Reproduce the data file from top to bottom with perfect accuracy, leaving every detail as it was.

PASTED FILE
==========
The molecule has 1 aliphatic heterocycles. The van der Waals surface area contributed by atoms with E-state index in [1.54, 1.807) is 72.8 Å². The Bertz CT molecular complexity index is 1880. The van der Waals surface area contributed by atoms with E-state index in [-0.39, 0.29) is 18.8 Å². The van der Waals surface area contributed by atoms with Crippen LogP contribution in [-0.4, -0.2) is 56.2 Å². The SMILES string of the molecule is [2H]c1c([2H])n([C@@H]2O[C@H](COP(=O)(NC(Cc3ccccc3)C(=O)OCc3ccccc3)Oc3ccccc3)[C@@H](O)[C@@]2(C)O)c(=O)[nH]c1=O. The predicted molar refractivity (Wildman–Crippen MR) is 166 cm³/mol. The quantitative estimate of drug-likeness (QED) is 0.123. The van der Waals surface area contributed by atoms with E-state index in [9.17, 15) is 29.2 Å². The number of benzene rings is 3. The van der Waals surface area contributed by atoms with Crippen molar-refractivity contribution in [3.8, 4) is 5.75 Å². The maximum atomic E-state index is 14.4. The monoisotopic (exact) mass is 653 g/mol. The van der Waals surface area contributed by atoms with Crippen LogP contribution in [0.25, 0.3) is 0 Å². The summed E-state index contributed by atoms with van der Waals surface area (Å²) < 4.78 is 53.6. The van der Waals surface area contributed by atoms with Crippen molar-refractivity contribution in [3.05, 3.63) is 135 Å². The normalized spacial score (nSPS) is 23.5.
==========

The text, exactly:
The molecule has 1 aliphatic heterocycles. The van der Waals surface area contributed by atoms with E-state index in [1.54, 1.807) is 72.8 Å². The Bertz CT molecular complexity index is 1880. The van der Waals surface area contributed by atoms with E-state index in [-0.39, 0.29) is 18.8 Å². The van der Waals surface area contributed by atoms with Crippen LogP contribution in [-0.4, -0.2) is 56.2 Å². The SMILES string of the molecule is [2H]c1c([2H])n([C@@H]2O[C@H](COP(=O)(NC(Cc3ccccc3)C(=O)OCc3ccccc3)Oc3ccccc3)[C@@H](O)[C@@]2(C)O)c(=O)[nH]c1=O. The predicted molar refractivity (Wildman–Crippen MR) is 166 cm³/mol. The quantitative estimate of drug-likeness (QED) is 0.123. The van der Waals surface area contributed by atoms with E-state index in [9.17, 15) is 29.2 Å². The number of benzene rings is 3. The van der Waals surface area contributed by atoms with Crippen molar-refractivity contribution in [3.8, 4) is 5.75 Å². The maximum atomic E-state index is 14.4. The monoisotopic (exact) mass is 653 g/mol. The van der Waals surface area contributed by atoms with Crippen LogP contribution in [0.25, 0.3) is 0 Å². The summed E-state index contributed by atoms with van der Waals surface area (Å²) < 4.78 is 53.6. The van der Waals surface area contributed by atoms with Crippen molar-refractivity contribution in [3.05, 3.63) is 135 Å². The normalized spacial score (nSPS) is 23.5.